CHICAGO -- The number of value-added waters is expected to catapult summer retail sales in the already hot-selling bottled water category, according to Valerie Skala, vice president, analytic product management, Information Resources Inc., here.
Consequently, retailers will be challenged to find shelf space in an already overcrowded category, she warned. "There's a ton of new product initiatives coming into this space, and keeping these products on the shelves is going to be a huge challenge for us all," Skala said during a presentation on new product trends during the Food Marketing Institute's convention here this month.
The value-added water segment -- containing added flavors, vitamins and nutrients -- may cause some consumer confusion regarding how the products are defined and their potential to cross over into other category segments, such as fruit juices or full-calorie beverages.
Skala said water is not supposed to have calories, and consumers don't believe that water has calories. However, most of the value-added waters do have calories, she noted. "People are going to try these products and say they taste good. However, women aren't going to keep drinking bottled waters that have 120 calories. That's not water anymore."
Regardless, she sees a number of new entries as good retail buy-ins. Among these are Propel (PepsiCo), Veryfine Fruit20 and Dannon Fluoride to Go. Key to sales success is taste, said Skala, who urged retailers to taste all new entries. "If you think the product tastes bad, chances are the product isn't going to sell that well."
Skala gives Gatorade Propel Fitness water high marks for its low calorie count and good flavor. With distribution at only 21%, sales are at $18.6 million, well above IRI's definition of a pacesetter brand, which must achieve $7.5 million in sales in its first year of distribution to be designated as such. With national distribution, the brand could propel its way to being what IRI terms a $50 million, mega-success brand.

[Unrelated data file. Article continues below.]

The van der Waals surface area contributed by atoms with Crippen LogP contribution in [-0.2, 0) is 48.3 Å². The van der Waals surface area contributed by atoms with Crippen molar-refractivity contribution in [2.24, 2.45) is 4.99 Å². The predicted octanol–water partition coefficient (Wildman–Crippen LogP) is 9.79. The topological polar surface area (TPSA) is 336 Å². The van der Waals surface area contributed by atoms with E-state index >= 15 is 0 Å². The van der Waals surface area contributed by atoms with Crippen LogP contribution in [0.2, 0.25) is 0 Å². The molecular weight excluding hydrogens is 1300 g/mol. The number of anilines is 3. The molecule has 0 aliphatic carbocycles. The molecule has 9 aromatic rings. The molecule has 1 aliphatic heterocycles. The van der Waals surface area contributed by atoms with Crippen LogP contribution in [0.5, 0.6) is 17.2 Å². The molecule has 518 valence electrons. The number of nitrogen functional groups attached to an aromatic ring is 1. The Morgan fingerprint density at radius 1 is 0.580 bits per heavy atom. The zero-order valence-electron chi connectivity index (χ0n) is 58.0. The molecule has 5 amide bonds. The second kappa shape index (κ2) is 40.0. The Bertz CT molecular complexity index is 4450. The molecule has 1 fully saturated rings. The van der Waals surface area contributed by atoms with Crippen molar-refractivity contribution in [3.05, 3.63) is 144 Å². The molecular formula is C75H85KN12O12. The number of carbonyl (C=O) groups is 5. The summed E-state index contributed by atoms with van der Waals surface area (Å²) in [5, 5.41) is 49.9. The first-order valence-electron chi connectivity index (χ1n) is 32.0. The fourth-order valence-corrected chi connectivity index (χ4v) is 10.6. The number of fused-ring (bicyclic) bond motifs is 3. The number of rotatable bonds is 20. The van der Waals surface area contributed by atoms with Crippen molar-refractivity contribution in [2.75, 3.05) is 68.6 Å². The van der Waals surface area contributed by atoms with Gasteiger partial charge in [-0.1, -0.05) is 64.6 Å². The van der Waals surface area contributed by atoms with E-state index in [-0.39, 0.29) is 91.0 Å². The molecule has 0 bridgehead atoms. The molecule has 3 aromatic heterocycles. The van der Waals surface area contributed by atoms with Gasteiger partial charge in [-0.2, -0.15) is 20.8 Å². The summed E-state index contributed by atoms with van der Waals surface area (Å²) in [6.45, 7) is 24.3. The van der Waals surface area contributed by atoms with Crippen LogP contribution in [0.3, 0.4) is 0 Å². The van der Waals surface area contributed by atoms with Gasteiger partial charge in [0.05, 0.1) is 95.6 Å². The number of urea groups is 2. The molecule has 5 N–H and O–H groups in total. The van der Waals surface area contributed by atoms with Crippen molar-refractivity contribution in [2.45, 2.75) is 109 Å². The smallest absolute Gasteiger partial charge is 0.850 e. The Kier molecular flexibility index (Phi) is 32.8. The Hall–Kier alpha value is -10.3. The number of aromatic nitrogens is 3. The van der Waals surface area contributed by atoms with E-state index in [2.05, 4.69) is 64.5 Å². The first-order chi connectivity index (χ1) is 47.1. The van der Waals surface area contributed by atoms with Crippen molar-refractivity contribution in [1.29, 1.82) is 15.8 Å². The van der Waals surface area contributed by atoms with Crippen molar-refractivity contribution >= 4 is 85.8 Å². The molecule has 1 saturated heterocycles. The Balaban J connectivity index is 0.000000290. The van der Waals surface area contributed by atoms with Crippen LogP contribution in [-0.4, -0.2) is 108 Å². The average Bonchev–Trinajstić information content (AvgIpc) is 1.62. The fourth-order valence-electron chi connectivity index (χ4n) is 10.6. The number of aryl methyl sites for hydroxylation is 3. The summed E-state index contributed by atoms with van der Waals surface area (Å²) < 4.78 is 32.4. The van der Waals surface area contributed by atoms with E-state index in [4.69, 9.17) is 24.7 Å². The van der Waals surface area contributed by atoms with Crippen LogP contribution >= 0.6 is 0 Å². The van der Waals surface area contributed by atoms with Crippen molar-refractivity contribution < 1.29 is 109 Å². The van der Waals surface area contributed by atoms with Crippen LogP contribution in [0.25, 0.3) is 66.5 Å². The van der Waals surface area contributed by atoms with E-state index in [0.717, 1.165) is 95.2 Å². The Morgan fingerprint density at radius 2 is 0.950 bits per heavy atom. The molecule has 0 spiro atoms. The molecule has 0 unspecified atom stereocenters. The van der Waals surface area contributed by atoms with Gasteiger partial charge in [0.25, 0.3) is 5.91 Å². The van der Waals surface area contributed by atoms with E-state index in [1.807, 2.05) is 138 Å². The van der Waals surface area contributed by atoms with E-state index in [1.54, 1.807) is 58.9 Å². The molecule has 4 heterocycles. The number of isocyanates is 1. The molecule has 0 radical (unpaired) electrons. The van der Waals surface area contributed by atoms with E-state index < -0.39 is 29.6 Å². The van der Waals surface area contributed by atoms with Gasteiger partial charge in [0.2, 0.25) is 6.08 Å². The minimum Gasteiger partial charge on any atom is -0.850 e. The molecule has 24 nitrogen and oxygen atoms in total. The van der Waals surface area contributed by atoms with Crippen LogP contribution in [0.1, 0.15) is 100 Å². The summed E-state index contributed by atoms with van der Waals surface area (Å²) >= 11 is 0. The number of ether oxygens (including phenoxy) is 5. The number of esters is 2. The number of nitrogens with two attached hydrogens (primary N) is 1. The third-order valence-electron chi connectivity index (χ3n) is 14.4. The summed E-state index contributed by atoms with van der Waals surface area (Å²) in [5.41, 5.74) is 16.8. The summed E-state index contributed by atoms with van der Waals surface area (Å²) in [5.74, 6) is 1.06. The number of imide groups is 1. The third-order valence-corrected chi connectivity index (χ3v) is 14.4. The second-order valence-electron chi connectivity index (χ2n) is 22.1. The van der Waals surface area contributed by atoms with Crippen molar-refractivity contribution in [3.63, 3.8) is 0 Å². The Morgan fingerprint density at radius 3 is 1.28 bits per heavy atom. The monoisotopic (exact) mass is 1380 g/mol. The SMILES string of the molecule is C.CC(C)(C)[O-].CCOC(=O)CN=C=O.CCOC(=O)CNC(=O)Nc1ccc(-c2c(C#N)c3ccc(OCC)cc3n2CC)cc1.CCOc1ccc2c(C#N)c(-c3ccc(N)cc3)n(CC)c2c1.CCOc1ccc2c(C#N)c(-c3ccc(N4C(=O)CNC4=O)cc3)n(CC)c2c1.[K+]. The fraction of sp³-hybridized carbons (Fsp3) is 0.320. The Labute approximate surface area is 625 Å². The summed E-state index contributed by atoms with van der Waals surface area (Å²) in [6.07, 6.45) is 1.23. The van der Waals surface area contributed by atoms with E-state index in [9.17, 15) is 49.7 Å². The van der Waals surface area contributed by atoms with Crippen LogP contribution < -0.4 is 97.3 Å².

"Its calorie count is close enough to zero that I think people are going to see this as a water substitute. It's going to do extremely well," Skala said.
With only an 11% distribution, Veryfine Fruit20 also is showing promise, according to Skala. So far, the brand has achieved $17.9 million in sales. "I don't know what's going on with this brand and why it's not getting good distribution. I think it could be a huge product with its low calories and good flavors," she said.
Skala pointed to Dannon Fluoride to Go as a different kind of value-added product. It's targeted to parents of children who drink bottled water and are not benefiting from the fluoride in tap water. Skala advised retailers to monitor this category niche and include some fluoride waters in their mix.
It will be in the Glaceau Fruit and vitamin waters where some fallout may occur, Skala cautioned, due to these brands' high calories and crossover characteristics into juices, isotonics or ice-tea types of beverages. She noted that Aquafina has entered the segment with Essentials and that Dasani plans to enter the segment in 2003.
Meanwhile, the water category continues to post healthy sales growth, with the category up 14% over a year ago for the period ended in March. Single-serve packages were up 27%, according to IRI data.
What's driving growth in the overall water category, said Skala, is the $326 million private-label jugs, up 8% for the first quarter of the year; the strong distribution, merchandising and advertising support given to Aquafina and Dasani waters; and the demand for single-serve waters.
With the new entries in value-added brands, "the last thing you want to do is short-shelve your existing, unflavored bottled waters," said Skala. The solution will be for retailers to frequently restock their shelves and keep extra stock on hand. She also told retailers to examine performance and the shelf space devoted to energy drinks as a possible way to find extra space for waters this summer.